Vos, Matthijs and Vet, Louise E. M. and Wäckers, Felix L. and Middelburg, Jack J. and Van Der Putten, Wim H. and Mooij, Wolf M. and Heip, Carlo H. R. and Van Donk, Ellen (2006) Infochemicals structure marine, terrestrial and freshwater food webs: Implications for ecological informatics. Ecological Informatics, 1 (1). pp. 23-32. ISSN 1574-9541Full text not available from this repository.
Here we consider how information transfer shapes interactions in aquatic and terrestrial food webs. All organisms, whether they are dead or alive, release certain chemicals into their environment. These can be used as infochemicals by any other individual in the food web that has the biological machinery to sense and process such information. Such machinery has evolved in bacteria, plants and animals and has thus become an inextricable part of the mechanisms that underlie feeding relations in food webs. Organisms live in environments suffused with infochemicals and this information network can be tapped into by both predators and their prey. However, it also opens doors to confusion in the face of a bewildering abundance and complexity of information. Infochemical mixing, masking, crypsis and mimicry could cause such confusion, especially in species-rich communities. We provide a point of entry into this field of enquiry by identifying seminal papers and major reviews and by discussing research lines that might enhance our mechanistic understanding of interactions in food webs. We highlight empirical work on the ways in which individuals use infochemicals and discuss model results on how this mediates patterns of population dynamics. We consider implications for ecosystem management and indicate how classical models and novel approaches from ecological informatics may contribute to linking the levels of individuals, populations and communities and their interactions with abiotic structuring forces in ecosystems.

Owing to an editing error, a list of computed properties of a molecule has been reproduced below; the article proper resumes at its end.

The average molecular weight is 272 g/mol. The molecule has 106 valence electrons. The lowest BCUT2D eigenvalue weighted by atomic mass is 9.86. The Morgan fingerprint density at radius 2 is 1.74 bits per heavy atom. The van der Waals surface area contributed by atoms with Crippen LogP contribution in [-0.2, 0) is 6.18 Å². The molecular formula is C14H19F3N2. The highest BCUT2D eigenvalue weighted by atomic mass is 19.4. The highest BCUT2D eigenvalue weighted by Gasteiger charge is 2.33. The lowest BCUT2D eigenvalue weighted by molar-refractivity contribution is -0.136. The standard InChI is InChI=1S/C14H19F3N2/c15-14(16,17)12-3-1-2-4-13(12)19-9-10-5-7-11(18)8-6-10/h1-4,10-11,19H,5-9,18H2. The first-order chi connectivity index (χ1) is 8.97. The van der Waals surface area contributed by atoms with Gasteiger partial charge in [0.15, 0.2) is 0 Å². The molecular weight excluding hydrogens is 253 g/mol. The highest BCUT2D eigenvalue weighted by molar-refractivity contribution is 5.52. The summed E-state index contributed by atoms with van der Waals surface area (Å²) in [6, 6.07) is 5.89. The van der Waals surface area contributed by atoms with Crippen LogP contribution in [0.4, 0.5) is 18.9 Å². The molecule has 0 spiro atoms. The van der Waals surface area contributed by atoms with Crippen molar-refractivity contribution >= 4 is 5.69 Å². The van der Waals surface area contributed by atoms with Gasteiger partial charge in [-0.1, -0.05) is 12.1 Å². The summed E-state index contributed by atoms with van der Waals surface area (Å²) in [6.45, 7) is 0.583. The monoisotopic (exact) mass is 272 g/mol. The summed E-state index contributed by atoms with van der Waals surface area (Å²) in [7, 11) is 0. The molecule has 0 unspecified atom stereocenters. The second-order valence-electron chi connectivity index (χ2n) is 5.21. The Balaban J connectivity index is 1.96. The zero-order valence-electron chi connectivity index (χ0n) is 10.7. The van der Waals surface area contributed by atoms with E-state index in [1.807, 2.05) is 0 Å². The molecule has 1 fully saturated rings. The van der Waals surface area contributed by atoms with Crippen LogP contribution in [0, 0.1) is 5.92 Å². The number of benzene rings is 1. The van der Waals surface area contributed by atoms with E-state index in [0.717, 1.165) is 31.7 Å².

|Journal or Publication Title:||Ecological Informatics|
|Uncontrolled Keywords:||Biodiversity ; Biological control ; Climate ; Dimethyl sulphide ; Global warming ; Individual based models ; Information networks in ecosystems ; Integration of laboratory and field data ; Learning ; Linking levels of ecological organization ; Lake restoration ; Phenotypic plasticity ; Trait-mediated interactions|
|Subjects:||G Geography. Anthropology. Recreation > GE Environmental Sciences|
|Departments:||Faculty of Science and Technology > Lancaster Environment Centre|
|Deposited By:||Ms Margaret Calder|
|Deposited On:||29 May 2008 16:37|
|Last Modified:||10 Dec 2016 02:00|
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